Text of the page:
In May 1845, British Naval officer John Franklin and his crew embarked on a doomed voyage to the Northwest Passage. One of the deadliest polar expeditions in history, the journey ended in tragedy, with none of the 129 men on board the HMS Terror and HMS Erebus ever returning home.
Some 175 years after the Franklin Expedition’s disappearance, researchers have made the first DNA identification of one of the Arctic quest’s crewmembers. The team published its findings last month in the journal Polar Record.
As Yasemin Saplakoglu reports for Live Science, the scholars matched DNA from the teeth and bones of one of the voyage’s victims to the great-great-great grandson of engineer John Gregory, who was on board the Erebus when it became stuck in Arctic ice off of Canada’s King William Island.
“The news came by email and I was at work,” descendant Jonathan Gregory of Port Elizabeth, South Africa, tells Bob Weber of the Canadian Press. “I literally needed to hold on to my seat when I was reading.”
Previously, the last known record of Gregory was a letter to his wife, Hannah, and their five children. The missive was posted from Greenland on July 9, 1845, before the ships entered the Canadian Arctic, according to a statement.
“Give my kind Love to Edward, Fanny, James, William, and kiss baby for me,” the sailor wrote, “—and accept the same yourself.”
In 1847, the crew decided to sail into the wider western passage of Victoria Strait rather than a narrower southeastern passage. But the sea ice “proved too much … to handle,” and both ships got stuck, notes Canadian Geographic. By April 1848, reports the Times, Franklin and some 24 other members of the expedition had died, leaving the survivors (including Gregory) to set out on foot in search for a trading post. None of them made it.
Gregory’s remains, along with those of two other men, were found on the southwest shore of King William Island, about 50 miles south of the site where the ships became stuck, in 1859. Researchers excavated and examined the bones in 2013 before returning them to the grave with a new plaque and memorial cairn.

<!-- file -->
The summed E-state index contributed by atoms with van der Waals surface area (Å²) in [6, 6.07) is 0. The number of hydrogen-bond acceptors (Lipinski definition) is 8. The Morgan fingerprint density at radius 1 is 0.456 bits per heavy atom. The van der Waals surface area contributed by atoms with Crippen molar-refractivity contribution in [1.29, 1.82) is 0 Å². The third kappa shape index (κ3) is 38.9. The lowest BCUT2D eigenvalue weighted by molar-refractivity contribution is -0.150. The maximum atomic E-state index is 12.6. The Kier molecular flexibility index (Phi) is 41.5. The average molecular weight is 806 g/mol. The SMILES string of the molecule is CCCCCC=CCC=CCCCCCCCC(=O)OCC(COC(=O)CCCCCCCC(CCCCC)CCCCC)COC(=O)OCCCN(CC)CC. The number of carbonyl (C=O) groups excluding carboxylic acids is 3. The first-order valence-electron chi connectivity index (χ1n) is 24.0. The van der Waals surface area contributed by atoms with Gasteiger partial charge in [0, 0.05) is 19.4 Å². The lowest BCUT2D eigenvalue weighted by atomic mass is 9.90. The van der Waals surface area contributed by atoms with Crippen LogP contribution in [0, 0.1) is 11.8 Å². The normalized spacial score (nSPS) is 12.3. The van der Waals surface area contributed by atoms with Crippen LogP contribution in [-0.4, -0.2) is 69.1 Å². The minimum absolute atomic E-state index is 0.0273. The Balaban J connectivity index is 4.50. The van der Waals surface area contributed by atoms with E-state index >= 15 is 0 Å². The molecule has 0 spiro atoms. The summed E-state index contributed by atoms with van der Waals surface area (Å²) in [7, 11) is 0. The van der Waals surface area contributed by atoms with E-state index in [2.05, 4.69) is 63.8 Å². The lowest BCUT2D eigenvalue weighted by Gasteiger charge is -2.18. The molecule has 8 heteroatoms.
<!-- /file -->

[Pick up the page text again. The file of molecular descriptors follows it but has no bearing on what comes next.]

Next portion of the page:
Lead author Douglas Stenton, an anthropologist at the University of Waterloo, tells the New York Times’ Bryan Pietsch that Gregory most likely died within a month of leaving the Erebus, after a journey that “wasn’t necessarily an enjoyable trip in any sense of the word.” He was just 43 to 47 years old.
Dozens of search parties sailed to the Arctic in hopes of finding the lost expedition. Rescuers heard reports by local Inuit people of starving men who had resorted to cannibalism, but as Kat Eschner wrote for Smithsonian magazine in 2018, scandalized Victorians back home in England refused to believe these accounts. In the decades that followed, searchers discovered scattered grave sites linked to the voyage, as well as a note—buried in a stone cairn—describing the disasters the group had endured.
The wreck of the Erebus was only found in 2014. The Terror followed two years later. As Megan Gannon reported for Smithsonian in 2020, researchers stymied by the Arctic cold have only been able to investigate the ships for five to six weeks each year. In 2019, divers conducted their first systematic excavation of the Erebus, recovering more than 350 artifacts, including dishes, items of clothing and a hairbrush.
Aside from Gregory, researchers have extracted DNA from the remains of 26 crewmembers buried at nine different sites. Per the statement, they have used that information to estimate the men’s age at death, height and health. The team is asking descendants of other expedition members to provide DNA in order to help identify the remains.
By matching the bones to their owners’ names, Stenton tells the Times, scholars hope to “identify some of these men who [have] effectively become anonymous in death.”